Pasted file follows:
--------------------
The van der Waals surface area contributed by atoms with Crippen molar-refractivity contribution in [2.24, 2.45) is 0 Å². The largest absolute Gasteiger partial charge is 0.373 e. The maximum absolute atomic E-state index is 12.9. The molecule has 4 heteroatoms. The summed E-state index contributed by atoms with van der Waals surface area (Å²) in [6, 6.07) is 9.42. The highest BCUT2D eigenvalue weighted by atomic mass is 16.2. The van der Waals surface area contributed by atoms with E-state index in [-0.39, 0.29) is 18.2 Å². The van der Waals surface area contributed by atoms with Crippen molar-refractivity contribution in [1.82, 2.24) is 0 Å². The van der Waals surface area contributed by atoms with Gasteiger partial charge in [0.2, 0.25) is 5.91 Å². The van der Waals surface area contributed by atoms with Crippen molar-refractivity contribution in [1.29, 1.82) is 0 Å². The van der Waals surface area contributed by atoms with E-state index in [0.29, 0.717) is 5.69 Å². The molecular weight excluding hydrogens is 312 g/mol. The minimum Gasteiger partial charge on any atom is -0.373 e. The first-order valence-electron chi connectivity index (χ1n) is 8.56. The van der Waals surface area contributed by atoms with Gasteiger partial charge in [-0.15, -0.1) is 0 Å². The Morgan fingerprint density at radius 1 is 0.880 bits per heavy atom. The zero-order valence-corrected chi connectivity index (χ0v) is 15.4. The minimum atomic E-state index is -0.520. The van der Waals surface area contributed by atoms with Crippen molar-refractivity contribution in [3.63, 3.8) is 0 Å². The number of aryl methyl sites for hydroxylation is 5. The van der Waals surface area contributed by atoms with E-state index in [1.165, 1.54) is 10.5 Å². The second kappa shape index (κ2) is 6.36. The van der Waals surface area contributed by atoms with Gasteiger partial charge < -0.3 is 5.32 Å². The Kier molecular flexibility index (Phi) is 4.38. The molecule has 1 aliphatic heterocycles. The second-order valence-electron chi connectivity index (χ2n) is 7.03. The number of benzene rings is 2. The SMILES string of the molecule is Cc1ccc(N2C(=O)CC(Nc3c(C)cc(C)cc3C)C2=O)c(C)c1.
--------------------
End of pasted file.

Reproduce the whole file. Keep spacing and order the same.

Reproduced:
The van der Waals surface area contributed by atoms with Crippen molar-refractivity contribution in [2.24, 2.45) is 0 Å². The largest absolute Gasteiger partial charge is 0.373 e. The maximum absolute atomic E-state index is 12.9. The molecule has 4 heteroatoms. The summed E-state index contributed by atoms with van der Waals surface area (Å²) in [6, 6.07) is 9.42. The highest BCUT2D eigenvalue weighted by atomic mass is 16.2. The van der Waals surface area contributed by atoms with E-state index in [-0.39, 0.29) is 18.2 Å². The van der Waals surface area contributed by atoms with Crippen molar-refractivity contribution in [1.82, 2.24) is 0 Å². The van der Waals surface area contributed by atoms with Gasteiger partial charge in [0.2, 0.25) is 5.91 Å². The van der Waals surface area contributed by atoms with Crippen molar-refractivity contribution in [1.29, 1.82) is 0 Å². The van der Waals surface area contributed by atoms with E-state index in [0.29, 0.717) is 5.69 Å². The molecular weight excluding hydrogens is 312 g/mol. The minimum Gasteiger partial charge on any atom is -0.373 e. The first-order valence-electron chi connectivity index (χ1n) is 8.56. The van der Waals surface area contributed by atoms with Gasteiger partial charge in [-0.15, -0.1) is 0 Å². The Morgan fingerprint density at radius 1 is 0.880 bits per heavy atom. The zero-order valence-corrected chi connectivity index (χ0v) is 15.4. The minimum atomic E-state index is -0.520. The van der Waals surface area contributed by atoms with Crippen molar-refractivity contribution in [3.63, 3.8) is 0 Å². The number of aryl methyl sites for hydroxylation is 5. The van der Waals surface area contributed by atoms with E-state index in [1.165, 1.54) is 10.5 Å². The second kappa shape index (κ2) is 6.36. The van der Waals surface area contributed by atoms with Gasteiger partial charge < -0.3 is 5.32 Å². The Kier molecular flexibility index (Phi) is 4.38. The molecule has 1 aliphatic heterocycles. The second-order valence-electron chi connectivity index (χ2n) is 7.03. The number of benzene rings is 2. The SMILES string of the molecule is Cc1ccc(N2C(=O)CC(Nc3c(C)cc(C)cc3C)C2=O)c(C)c1.